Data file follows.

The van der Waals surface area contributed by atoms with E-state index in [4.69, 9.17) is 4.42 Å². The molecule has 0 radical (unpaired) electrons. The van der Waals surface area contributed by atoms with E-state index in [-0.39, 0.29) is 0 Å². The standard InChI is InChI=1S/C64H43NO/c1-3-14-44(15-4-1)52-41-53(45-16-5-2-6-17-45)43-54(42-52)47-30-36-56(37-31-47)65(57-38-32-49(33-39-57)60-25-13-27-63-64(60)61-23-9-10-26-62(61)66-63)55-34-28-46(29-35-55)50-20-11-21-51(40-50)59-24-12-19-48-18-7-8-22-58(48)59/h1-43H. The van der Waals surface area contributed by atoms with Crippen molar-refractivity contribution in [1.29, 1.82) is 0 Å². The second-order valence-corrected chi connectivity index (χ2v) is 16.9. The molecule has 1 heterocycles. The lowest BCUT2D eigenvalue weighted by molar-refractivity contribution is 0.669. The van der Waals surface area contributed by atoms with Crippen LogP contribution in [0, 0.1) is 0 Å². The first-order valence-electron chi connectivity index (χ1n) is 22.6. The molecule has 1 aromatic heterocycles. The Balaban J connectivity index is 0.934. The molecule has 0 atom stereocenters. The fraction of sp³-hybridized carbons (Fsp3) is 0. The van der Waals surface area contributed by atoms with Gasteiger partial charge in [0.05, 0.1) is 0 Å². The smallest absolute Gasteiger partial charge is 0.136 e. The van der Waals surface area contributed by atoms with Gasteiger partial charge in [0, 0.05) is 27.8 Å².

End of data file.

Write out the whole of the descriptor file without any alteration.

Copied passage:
The van der Waals surface area contributed by atoms with E-state index in [4.69, 9.17) is 4.42 Å². The molecule has 0 radical (unpaired) electrons. The van der Waals surface area contributed by atoms with E-state index in [-0.39, 0.29) is 0 Å². The standard InChI is InChI=1S/C64H43NO/c1-3-14-44(15-4-1)52-41-53(45-16-5-2-6-17-45)43-54(42-52)47-30-36-56(37-31-47)65(57-38-32-49(33-39-57)60-25-13-27-63-64(60)61-23-9-10-26-62(61)66-63)55-34-28-46(29-35-55)50-20-11-21-51(40-50)59-24-12-19-48-18-7-8-22-58(48)59/h1-43H. The van der Waals surface area contributed by atoms with Crippen molar-refractivity contribution in [1.29, 1.82) is 0 Å². The second-order valence-corrected chi connectivity index (χ2v) is 16.9. The molecule has 1 heterocycles. The lowest BCUT2D eigenvalue weighted by molar-refractivity contribution is 0.669. The van der Waals surface area contributed by atoms with Crippen LogP contribution in [0, 0.1) is 0 Å². The first-order valence-electron chi connectivity index (χ1n) is 22.6. The molecule has 1 aromatic heterocycles. The Balaban J connectivity index is 0.934. The molecule has 0 atom stereocenters. The fraction of sp³-hybridized carbons (Fsp3) is 0. The van der Waals surface area contributed by atoms with Gasteiger partial charge in [0.05, 0.1) is 0 Å². The smallest absolute Gasteiger partial charge is 0.136 e. The van der Waals surface area contributed by atoms with Gasteiger partial charge in [0, 0.05) is 27.8 Å².